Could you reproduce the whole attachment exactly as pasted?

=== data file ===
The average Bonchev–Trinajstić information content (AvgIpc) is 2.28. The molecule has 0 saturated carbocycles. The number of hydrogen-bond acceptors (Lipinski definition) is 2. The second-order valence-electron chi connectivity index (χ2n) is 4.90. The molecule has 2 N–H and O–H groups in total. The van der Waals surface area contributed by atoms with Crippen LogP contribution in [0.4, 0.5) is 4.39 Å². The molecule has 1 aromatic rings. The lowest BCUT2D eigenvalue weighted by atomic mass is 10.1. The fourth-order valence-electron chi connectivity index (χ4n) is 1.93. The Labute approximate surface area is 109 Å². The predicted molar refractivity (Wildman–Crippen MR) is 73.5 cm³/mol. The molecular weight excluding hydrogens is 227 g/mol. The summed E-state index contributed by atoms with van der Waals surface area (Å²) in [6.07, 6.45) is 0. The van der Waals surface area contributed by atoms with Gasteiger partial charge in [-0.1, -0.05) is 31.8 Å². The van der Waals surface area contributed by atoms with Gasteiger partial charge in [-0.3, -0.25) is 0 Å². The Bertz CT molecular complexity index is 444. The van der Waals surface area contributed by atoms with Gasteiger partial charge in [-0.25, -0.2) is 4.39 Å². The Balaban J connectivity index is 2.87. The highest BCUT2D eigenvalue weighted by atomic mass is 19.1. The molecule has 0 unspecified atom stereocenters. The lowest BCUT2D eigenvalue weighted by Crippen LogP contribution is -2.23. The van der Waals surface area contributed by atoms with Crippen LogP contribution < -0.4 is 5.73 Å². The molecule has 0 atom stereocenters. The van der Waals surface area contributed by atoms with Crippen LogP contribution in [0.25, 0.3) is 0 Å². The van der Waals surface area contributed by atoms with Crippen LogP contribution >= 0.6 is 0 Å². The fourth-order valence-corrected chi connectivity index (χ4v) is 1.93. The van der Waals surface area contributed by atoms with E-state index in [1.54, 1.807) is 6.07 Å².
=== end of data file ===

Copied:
The average Bonchev–Trinajstić information content (AvgIpc) is 2.28. The molecule has 0 saturated carbocycles. The number of hydrogen-bond acceptors (Lipinski definition) is 2. The second-order valence-electron chi connectivity index (χ2n) is 4.90. The molecule has 2 N–H and O–H groups in total. The van der Waals surface area contributed by atoms with Crippen LogP contribution in [0.4, 0.5) is 4.39 Å². The molecule has 1 aromatic rings. The lowest BCUT2D eigenvalue weighted by atomic mass is 10.1. The fourth-order valence-electron chi connectivity index (χ4n) is 1.93. The Labute approximate surface area is 109 Å². The predicted molar refractivity (Wildman–Crippen MR) is 73.5 cm³/mol. The molecular weight excluding hydrogens is 227 g/mol. The summed E-state index contributed by atoms with van der Waals surface area (Å²) in [6.07, 6.45) is 0. The van der Waals surface area contributed by atoms with Gasteiger partial charge in [-0.1, -0.05) is 31.8 Å². The van der Waals surface area contributed by atoms with Gasteiger partial charge in [-0.3, -0.25) is 0 Å². The Bertz CT molecular complexity index is 444. The van der Waals surface area contributed by atoms with Gasteiger partial charge in [-0.25, -0.2) is 4.39 Å². The Balaban J connectivity index is 2.87. The highest BCUT2D eigenvalue weighted by atomic mass is 19.1. The molecule has 0 unspecified atom stereocenters. The lowest BCUT2D eigenvalue weighted by Crippen LogP contribution is -2.23. The van der Waals surface area contributed by atoms with Crippen LogP contribution < -0.4 is 5.73 Å². The molecule has 0 atom stereocenters. The van der Waals surface area contributed by atoms with Crippen LogP contribution in [0.25, 0.3) is 0 Å². The van der Waals surface area contributed by atoms with Crippen LogP contribution >= 0.6 is 0 Å². The fourth-order valence-corrected chi connectivity index (χ4v) is 1.93. The van der Waals surface area contributed by atoms with E-state index in [1.54, 1.807) is 6.07 Å².